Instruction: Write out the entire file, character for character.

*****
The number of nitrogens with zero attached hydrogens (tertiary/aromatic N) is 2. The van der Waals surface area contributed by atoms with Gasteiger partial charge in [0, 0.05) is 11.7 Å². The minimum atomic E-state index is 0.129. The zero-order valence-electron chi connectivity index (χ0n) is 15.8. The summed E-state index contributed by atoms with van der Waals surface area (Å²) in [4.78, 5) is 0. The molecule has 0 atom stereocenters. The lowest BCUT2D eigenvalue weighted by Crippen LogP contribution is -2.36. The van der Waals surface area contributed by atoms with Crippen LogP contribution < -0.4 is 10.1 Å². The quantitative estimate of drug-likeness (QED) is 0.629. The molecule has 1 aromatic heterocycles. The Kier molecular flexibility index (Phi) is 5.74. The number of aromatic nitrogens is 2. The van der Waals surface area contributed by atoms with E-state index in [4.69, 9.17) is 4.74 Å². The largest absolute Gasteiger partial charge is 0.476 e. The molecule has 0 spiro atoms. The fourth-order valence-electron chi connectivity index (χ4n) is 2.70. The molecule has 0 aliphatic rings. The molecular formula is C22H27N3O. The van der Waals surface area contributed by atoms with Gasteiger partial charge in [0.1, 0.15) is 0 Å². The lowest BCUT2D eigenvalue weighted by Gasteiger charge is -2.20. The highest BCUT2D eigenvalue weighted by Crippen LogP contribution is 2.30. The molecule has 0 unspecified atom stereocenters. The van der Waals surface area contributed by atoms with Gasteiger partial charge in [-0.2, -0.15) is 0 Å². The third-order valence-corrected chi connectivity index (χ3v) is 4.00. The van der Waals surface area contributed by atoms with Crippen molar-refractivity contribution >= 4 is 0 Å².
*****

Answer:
The number of nitrogens with zero attached hydrogens (tertiary/aromatic N) is 2. The van der Waals surface area contributed by atoms with Gasteiger partial charge in [0, 0.05) is 11.7 Å². The minimum atomic E-state index is 0.129. The zero-order valence-electron chi connectivity index (χ0n) is 15.8. The summed E-state index contributed by atoms with van der Waals surface area (Å²) in [4.78, 5) is 0. The molecule has 0 atom stereocenters. The lowest BCUT2D eigenvalue weighted by Crippen LogP contribution is -2.36. The van der Waals surface area contributed by atoms with Crippen LogP contribution < -0.4 is 10.1 Å². The quantitative estimate of drug-likeness (QED) is 0.629. The molecule has 1 aromatic heterocycles. The Kier molecular flexibility index (Phi) is 5.74. The number of aromatic nitrogens is 2. The van der Waals surface area contributed by atoms with E-state index in [4.69, 9.17) is 4.74 Å². The largest absolute Gasteiger partial charge is 0.476 e. The molecule has 0 spiro atoms. The fourth-order valence-electron chi connectivity index (χ4n) is 2.70. The molecule has 0 aliphatic rings. The molecular formula is C22H27N3O. The van der Waals surface area contributed by atoms with Gasteiger partial charge in [0.1, 0.15) is 0 Å². The lowest BCUT2D eigenvalue weighted by Gasteiger charge is -2.20. The highest BCUT2D eigenvalue weighted by Crippen LogP contribution is 2.30. The molecule has 0 unspecified atom stereocenters. The van der Waals surface area contributed by atoms with Gasteiger partial charge in [-0.2, -0.15) is 0 Å². The third-order valence-corrected chi connectivity index (χ3v) is 4.00. The van der Waals surface area contributed by atoms with Crippen molar-refractivity contribution >= 4 is 0 Å².